Old Stone House named to ‘Most Endangered Historic Places’ list

The Old Stone House in South Orange

SOUTH ORANGE, NJ — The Old Stone House in South Orange, believed to be the oldest standing building in New Jersey, was named one of the 10 Most Endangered Historic Places in the state by Preservation New Jersey at a virtual press conference on May 14. 

Built sometime between 1666 and 1680, the Old Stone House’s original stone foundation and walls sit within the building’s expanded and remodeled footprint. This piece of history sits nearly out of sight behind the South Orange Police Station, between Grove Road and South Orange Avenue. The original was a 1.5-story Dutch Colonial on 75 acres of farmland.

The “Most Endangered” program spotlights irreplaceable historic, architectural, cultural and archeological resources in New Jersey in imminent danger of being lost through neglect and deferred maintenance, threats by redevelopment and new construction, difficulties raising adequate preservation funding, or lack of creative adaptive reuse proposals. The places on the list were chosen for historic significance and architectural integrity, the critical nature of the threat identified, and the likelihood that inclusion on the list will have a positive impact on efforts to protect the resource. 

The South Orange Historical and Preservation Society studied floor plans and property maps, consulted other architects and conservators, and gathered anecdotal information in order to complete its nomination of the Old Stone House, presenting its case to the Preservation New Jersey selection jury of historians and preservationists.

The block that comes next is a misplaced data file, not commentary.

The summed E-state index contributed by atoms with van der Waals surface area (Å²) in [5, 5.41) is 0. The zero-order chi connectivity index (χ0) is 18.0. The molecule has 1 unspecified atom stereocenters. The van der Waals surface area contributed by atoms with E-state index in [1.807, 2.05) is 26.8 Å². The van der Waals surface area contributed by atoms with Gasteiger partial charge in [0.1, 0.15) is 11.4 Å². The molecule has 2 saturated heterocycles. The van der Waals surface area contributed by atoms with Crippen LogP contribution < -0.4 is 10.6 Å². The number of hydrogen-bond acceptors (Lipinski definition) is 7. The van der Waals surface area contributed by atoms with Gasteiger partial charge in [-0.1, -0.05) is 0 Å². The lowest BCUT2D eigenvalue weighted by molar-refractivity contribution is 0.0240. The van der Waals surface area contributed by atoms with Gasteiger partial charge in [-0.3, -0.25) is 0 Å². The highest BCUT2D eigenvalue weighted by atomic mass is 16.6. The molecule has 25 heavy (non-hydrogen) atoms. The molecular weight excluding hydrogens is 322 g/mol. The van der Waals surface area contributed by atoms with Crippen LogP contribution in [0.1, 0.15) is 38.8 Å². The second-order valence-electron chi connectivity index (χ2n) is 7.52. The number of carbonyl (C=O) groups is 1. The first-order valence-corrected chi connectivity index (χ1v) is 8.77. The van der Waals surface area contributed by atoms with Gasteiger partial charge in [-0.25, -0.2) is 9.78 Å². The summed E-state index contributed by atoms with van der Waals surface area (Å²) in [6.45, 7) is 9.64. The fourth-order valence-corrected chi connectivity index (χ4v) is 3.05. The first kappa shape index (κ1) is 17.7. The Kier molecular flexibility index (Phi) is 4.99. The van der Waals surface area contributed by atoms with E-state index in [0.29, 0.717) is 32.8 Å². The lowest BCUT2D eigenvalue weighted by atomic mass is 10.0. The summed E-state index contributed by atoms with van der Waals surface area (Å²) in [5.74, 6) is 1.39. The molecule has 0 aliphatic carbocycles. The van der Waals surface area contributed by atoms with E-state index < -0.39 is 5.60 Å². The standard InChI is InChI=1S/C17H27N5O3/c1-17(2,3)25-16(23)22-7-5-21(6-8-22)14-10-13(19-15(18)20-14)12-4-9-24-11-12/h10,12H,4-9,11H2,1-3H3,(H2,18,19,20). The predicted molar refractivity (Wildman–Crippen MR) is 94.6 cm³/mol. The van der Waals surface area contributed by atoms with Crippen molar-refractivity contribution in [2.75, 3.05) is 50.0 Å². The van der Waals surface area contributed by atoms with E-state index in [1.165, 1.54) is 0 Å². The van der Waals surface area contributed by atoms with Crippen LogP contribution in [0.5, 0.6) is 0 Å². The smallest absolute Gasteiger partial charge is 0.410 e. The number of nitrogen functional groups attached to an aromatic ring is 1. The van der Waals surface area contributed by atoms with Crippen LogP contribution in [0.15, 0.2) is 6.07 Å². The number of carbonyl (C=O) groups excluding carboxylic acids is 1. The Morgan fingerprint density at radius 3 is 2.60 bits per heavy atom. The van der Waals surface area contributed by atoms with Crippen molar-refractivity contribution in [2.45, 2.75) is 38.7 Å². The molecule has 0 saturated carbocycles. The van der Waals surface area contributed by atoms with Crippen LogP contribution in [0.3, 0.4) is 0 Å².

Architect Duane Schrempp, a board member of SOHPS who has been examining relevant documents for two years, reported that the group discussed the possibility of converting the edifice into a welcome center, offices, museum, meeting spaces or research center, and possibly stripping away some exterior walls added in the late 19th century.

“The site, as a museum and welcome center for the Oranges and New Jersey, would dramatically illustrate periods of use and development in the area from pre-Colonial times,” Schrempp said. “This could easily become an asset of statewide and national significance and a magnet for tourists and students.”

SOHPS President Bryn Douds, noting that Old Stone House is on both the NJ and Federal Historic Registers, called the building’s selection for Most Endangered a ”third badge of honor, but a scary one, since it represents an official acknowledgment that the old property is threatened and won’t survive without intervention. The oldest anything is worthy of saving, and South Orange can boast of having the oldest house in the state. Restoring the historic Old Stone House would be a great way to preserve its glory and bring more focus to Destination South Orange.”

South Orange has owned the Old Stone House since 1953, when part of its land was taken for the construction of a new police station. The house was then used by the South Orange–Maplewood Board of Education, but since 1983 it has stood vacant and suffered significant water damage and deterioration. Despite significant alterations, the oldest parts of the house can still be traced in the present building. Three of the original walls are visible from on the exterior, while a fourth can be seen from inside. Unable to bear the cost of restoring the building, the village unsuccessfully tried to sell the house.